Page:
Former Philippine President granted controversial heroes burial

Despite massive human rights abuses during his three decades of martial law, former Philippine president Ferdinand Marcos will be granted a heroes burial.


Senin, 14 Nov 2016 16:11 WIB

Activists and students at Premiere University of the Philippines protest against the Supreme Court r

Activists and students at Premiere University of the Philippines protest against the Supreme Court ruling which allows the burial of former President Marcos at the Heroes' Cemetery. 12 November 2016,

Despite massive human rights abuses during his three decades of martial law, former Philippine president Ferdinand Marcos will be granted a heroes burial. 

The ruling by Supreme Court, the highest court in the country, has cleared all legal petitions and obstacles filed against moving his remains to the Heroes Cemetery in Manila.

But as Madonna Virola reports, the decision has sparked uproar and division.

Transcript - 

After several extensions, the Supreme Court, on a vote of 9-5, finally cleared the way for former President Ferdinand Marcos to be buried at the Heroes’ cemetery in Manila.

According to the Supreme Court of the Philippines, there is no law that prohibits the burial of the 

Marcos’ remains at the Libingan Ng Mga Bayani.

The Libingan ng mga Bayani or Heroes’ Cemetery is reserved for soldiers, former presidents, national artists and statesmen.

The Supreme Court ruled that it is President Rodrigo Duterte's prerogative to allow the burial, a promise the current president made during his election campaign earlier this year.

“I will allow the burial of Marcos in the Heroes’ Cemetery, not because he was a hero but because he was a Filipino soldier,” Duterte told reporters after the decision.

But the decision sparked protests across the country, and outpourings of criticism on social media. 

Activist Mags Maglana is among the leaders at the rally from the president’s hometown – Davao City in the southern Philippines.  She is adamant that she will continue to engage President Rodrigo Roa Duterte on his discourse about historical grievances. 

“We will remind him that he cannot rail against the historical injustices committed by colonisers against Filipinos, particularly the Bangsamoro and Indigenous peoples, without acknowledging and also standing against the large-scale and systematic abuses and violations during the time of Marcos,” stated Maglana.

During the decades of Marcos rule, media outlets were closed, curfews were imposed and thousands of critics were rounded up, tortured and forcibly disappeared. Meanwhile the Marcos’ stand accused of plundering up to $10 billion from the state.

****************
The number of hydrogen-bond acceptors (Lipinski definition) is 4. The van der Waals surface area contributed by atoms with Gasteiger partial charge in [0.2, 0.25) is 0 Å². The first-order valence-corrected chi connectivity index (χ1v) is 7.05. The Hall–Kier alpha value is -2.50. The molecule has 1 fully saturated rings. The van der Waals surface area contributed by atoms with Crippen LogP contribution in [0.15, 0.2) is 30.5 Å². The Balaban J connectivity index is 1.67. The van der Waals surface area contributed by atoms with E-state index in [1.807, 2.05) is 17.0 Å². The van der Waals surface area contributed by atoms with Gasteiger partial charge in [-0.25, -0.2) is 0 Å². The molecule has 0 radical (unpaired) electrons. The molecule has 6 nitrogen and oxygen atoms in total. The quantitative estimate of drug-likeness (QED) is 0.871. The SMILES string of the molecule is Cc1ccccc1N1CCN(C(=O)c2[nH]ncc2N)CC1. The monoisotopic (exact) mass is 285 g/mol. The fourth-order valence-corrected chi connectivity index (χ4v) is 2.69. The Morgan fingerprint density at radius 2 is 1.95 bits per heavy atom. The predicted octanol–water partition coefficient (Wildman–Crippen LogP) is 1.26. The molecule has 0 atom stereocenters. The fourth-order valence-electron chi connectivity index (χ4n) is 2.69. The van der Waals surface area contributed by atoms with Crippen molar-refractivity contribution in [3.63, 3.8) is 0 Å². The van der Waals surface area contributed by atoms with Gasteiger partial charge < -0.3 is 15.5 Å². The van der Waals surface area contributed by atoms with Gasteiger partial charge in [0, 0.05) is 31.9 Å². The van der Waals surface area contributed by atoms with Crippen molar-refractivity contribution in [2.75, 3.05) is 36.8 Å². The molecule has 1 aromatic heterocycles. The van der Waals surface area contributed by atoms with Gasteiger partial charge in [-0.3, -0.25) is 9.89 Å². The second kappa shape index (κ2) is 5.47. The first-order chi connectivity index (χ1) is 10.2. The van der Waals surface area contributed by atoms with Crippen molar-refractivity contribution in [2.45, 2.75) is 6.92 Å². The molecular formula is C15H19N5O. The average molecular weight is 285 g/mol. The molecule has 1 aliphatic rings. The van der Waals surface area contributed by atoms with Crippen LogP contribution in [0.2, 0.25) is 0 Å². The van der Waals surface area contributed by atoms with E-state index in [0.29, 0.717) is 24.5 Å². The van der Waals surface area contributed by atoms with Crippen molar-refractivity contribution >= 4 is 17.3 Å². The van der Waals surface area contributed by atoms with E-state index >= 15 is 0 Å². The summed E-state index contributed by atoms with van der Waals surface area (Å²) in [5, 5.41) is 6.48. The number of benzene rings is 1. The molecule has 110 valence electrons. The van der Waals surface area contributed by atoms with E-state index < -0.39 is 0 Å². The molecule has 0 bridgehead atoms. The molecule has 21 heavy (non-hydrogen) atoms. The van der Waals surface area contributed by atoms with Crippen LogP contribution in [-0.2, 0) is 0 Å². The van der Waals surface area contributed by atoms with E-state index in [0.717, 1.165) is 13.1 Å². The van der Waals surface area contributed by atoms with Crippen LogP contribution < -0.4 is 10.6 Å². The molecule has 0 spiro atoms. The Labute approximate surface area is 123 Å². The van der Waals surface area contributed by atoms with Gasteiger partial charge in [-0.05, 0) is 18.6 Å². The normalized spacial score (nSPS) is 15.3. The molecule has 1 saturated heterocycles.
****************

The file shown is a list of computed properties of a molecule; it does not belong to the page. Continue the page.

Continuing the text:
Activists say they will file a motion for reconsideration with the Supreme Court.

Mags Maglana is especially concerned about making sure young Filipinos never forget what happened during the years of martial law.

“We will apply ourselves towards educating more effectively other Filipinos, particularly the young, about our history and struggles,” she said. 

“We have come to this sordid point because, among others, previous administrations had not been diligent in dismantling the belief system that propped up the dictatorship,” argued Maglana.

To know how young people are taking the Supreme Court ruling, I checked on in with a local college – the Divine Word College of Calapan. 

Like the men and women I asked in the streets outside, a class on Political Science shows they are divided on the decision of the Supreme Court.  

Let’s hear it from the Millennials.

Diosa Bermudez believes the Supreme Court followed the legal procedures. The accomplishment of Marcos during his term, she says, should not be junked.

“Marcos did a lot, like road constructions. If protestors say his family should first apologise for human rights violations, I don’t agree because it was not them who did that,” said Bermudez. 

She believes that the Philippines needs to move on by respecting the highest court’s decision. 

“The issue will anyway soon be forgotten,” Bermeudez commented.

But her classmate James Gullion says the perspective of the courts was misguided.

“The Majority in the Supreme Court focused on the qualification of Marcos to be buried but didn’t look at the obligation of the country to give justice to the human rights victims,” Gullion told me.

Their Professor Don Zian Encarnacion said he respects the decision of the Supreme Court but the ruling has opened up a wound that will be difficult to soothe.

“Healing is a difficult process. The old wounds have been opened.  It will take time, it will take acceptance,” he explained.

Encarnacion says that he is more concerned about the Marcos family and their continued involvement in the country’s politics.

Marcos’s son, Ferdinand Marcos Jr, or ‘Bongbong,’ is a former senator who lost the vice presidential elections this year by only 200,00 votes. While his mother Imelda and sister Imee were elected to posts.

“Yes, the Marcoses are the bad guys. But why are they still in power?” asked Encarnacion. 

“Filipinos tend to forgive easily.”

Reacting to the court ruling Bongbong says the heroes burial is the first step toward forgiveness.

“The family would like to thank President Duterte for his unwavering support and the in recognition of my father’s right to be buried in the Libingan Ng Mga Bayani. That decision is essentially a first step in the healing, in the unification of our country,” stated Bongbong.

He concluded, “sometimes we are still embedded if the issues that have been going for many, many years.” 

But not everyone shares the same view.

Vice-president, Leni Robredo, said the ruling would “keep the wounds of the past unhealed”. 


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